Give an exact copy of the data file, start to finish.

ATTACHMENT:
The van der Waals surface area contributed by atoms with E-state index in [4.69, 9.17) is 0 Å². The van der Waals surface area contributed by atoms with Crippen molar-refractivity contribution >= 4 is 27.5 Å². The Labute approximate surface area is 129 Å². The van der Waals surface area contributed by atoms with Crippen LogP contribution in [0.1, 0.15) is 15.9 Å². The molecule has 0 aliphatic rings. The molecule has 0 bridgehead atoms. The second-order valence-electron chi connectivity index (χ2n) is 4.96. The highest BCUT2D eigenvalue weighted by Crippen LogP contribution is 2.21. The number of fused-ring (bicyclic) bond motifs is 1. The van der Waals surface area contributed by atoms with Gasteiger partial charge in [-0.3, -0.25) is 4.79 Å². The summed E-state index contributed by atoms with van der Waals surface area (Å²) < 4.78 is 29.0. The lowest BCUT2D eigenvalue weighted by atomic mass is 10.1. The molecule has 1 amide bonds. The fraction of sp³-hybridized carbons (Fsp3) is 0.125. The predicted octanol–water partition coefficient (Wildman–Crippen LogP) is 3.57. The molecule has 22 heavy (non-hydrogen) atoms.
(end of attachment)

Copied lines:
The van der Waals surface area contributed by atoms with E-state index in [4.69, 9.17) is 0 Å². The van der Waals surface area contributed by atoms with Crippen molar-refractivity contribution >= 4 is 27.5 Å². The Labute approximate surface area is 129 Å². The van der Waals surface area contributed by atoms with Crippen LogP contribution in [0.1, 0.15) is 15.9 Å². The molecule has 0 aliphatic rings. The molecule has 0 bridgehead atoms. The second-order valence-electron chi connectivity index (χ2n) is 4.96. The highest BCUT2D eigenvalue weighted by Crippen LogP contribution is 2.21. The number of fused-ring (bicyclic) bond motifs is 1. The van der Waals surface area contributed by atoms with Gasteiger partial charge in [-0.3, -0.25) is 4.79 Å². The summed E-state index contributed by atoms with van der Waals surface area (Å²) < 4.78 is 29.0. The lowest BCUT2D eigenvalue weighted by atomic mass is 10.1. The molecule has 1 amide bonds. The fraction of sp³-hybridized carbons (Fsp3) is 0.125. The predicted octanol–water partition coefficient (Wildman–Crippen LogP) is 3.57. The molecule has 22 heavy (non-hydrogen) atoms.